by Justin Avery Smith. @JustAverySmith.
WORCESTER, Ma. - Jennifer Alley, an acting instructor at the local rec center, is taking an unscheduled sabbatical after one of her students referred to an acting exercise, in which the class was supposed to dive into their deepest traumas and secrets to get into the headspace for an upcoming scene, as “fun”.
“I just can’t figure out where I went wrong. I’ve been doing this for over a decade and the only one who ever left my class happier than when they came in before was me,” Alley said in a choked voice through her front door, as she did not want to show her face out of shame. “What kind of cruel world allows such a thing to happen?!”
Chelsea Shepherd, the student who delivered the remark in question, has expressed great confusion regarding the incident.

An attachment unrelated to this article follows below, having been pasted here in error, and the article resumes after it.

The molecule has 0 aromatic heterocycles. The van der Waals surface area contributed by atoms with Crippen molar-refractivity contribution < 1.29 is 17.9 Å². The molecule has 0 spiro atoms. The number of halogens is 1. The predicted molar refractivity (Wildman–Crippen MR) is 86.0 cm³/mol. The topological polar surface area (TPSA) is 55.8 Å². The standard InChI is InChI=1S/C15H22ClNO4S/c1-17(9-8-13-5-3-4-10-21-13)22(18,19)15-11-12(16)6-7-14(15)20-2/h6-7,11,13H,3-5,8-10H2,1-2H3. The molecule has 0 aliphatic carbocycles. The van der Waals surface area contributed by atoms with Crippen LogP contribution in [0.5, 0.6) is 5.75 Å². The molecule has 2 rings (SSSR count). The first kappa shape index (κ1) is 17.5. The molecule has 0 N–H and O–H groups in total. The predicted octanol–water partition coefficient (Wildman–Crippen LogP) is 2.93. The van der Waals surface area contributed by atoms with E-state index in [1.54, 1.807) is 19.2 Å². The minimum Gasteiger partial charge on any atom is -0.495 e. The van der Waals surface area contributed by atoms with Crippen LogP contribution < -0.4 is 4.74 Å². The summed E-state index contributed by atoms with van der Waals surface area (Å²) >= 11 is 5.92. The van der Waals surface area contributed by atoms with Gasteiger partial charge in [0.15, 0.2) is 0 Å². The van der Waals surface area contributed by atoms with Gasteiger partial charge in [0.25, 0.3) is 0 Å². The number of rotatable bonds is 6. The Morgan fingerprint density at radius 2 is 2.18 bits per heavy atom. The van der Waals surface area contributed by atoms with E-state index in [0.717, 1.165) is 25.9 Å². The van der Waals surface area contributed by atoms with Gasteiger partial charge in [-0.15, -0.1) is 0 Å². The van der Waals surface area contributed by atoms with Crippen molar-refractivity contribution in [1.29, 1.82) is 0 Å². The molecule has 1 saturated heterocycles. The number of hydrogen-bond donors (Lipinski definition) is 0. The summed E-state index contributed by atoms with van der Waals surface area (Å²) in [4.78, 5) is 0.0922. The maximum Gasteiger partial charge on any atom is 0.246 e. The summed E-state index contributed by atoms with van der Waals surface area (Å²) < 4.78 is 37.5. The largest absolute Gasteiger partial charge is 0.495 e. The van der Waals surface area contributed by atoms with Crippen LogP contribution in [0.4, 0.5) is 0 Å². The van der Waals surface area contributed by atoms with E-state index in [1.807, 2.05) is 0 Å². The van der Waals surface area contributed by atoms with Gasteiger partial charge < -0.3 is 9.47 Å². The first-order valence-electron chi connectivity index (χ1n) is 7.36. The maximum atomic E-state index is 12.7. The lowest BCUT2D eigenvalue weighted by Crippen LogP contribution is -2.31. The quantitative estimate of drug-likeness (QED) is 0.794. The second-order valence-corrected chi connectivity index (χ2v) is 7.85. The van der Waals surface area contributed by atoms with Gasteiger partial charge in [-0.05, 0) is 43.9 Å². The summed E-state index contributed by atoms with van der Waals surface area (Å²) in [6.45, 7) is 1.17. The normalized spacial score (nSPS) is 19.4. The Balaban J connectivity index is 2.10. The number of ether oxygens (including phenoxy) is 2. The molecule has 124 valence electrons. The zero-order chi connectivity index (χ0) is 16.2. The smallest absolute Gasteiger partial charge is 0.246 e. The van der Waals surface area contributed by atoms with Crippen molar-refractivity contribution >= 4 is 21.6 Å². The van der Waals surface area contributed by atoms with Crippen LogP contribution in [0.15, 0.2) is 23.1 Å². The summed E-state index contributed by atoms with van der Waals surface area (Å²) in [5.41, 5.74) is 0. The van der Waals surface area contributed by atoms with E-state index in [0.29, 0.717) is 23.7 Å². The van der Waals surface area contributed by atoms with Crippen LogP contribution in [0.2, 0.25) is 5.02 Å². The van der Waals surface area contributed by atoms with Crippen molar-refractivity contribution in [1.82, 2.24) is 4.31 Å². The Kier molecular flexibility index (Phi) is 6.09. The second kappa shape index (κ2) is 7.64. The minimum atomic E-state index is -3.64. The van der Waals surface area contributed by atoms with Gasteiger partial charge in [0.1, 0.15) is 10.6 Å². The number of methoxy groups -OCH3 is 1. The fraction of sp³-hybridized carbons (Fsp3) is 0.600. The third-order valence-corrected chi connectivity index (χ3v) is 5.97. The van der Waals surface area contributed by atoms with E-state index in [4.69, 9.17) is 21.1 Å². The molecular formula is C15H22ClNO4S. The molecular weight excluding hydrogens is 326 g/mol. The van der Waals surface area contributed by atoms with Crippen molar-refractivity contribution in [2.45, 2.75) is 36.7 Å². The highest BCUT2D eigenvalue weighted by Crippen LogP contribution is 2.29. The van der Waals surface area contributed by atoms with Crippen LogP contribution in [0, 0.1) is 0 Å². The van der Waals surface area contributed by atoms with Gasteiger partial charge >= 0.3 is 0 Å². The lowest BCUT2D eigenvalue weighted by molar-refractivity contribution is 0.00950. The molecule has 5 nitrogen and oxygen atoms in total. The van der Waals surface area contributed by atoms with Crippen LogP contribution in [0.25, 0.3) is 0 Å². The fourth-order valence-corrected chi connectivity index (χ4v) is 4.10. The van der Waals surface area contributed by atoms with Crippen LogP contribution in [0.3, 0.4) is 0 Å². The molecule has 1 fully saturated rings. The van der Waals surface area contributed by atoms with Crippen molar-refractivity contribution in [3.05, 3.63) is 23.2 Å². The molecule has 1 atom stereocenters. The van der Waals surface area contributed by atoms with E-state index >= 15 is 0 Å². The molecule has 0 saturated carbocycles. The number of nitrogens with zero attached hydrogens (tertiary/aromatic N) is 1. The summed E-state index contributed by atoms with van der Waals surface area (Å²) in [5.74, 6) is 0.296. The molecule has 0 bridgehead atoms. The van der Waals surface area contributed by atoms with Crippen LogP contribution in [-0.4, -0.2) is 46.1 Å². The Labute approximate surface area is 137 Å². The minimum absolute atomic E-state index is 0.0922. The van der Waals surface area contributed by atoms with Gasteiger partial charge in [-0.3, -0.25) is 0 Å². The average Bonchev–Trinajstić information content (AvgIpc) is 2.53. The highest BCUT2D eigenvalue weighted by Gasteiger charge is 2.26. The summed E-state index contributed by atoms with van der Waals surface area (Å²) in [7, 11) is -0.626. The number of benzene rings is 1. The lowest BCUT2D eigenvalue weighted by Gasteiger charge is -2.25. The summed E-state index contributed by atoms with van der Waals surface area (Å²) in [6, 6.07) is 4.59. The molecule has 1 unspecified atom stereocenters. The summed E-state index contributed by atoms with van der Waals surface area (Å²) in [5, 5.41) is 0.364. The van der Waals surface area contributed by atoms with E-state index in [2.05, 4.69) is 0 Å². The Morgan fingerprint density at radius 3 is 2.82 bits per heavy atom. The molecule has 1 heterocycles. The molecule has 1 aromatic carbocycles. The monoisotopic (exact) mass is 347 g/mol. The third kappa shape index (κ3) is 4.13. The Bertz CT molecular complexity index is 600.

“I felt like we were all truly starting to bond after a month of learning some acting basics together. I found it very healing actually,” said Shepherd when approached outside a cafe where she was laughing about the incident with a few work friends. “I was just there to try something new now that my divorce is finalized and I’m an empty nester.”
Meanwhile, classmates like Jeremy Michaels find it hard to take sides after dealing with their own fallout from the exercise.
“I thought I’d moved on from when one of my old school friends blocked me on all socials out of nowhere,” Michaels noted, still sitting outside the classroom a full twenty-four hours later. “But this exercise made me realize I might be a horrible person without even meaning to, and maybe I’m supposed to take Alley’s hint and become a recluse too so I don’t have to worry about hurting anyone else! Really helpful exercise.”
All parties involved seem unlikely to resolve these issues anytime soon. Many experts agree, however, that a few minutes of online research will point to various acting methods used by successful professionals so that those interested in learning acting can learn without significant financial and emotional risk.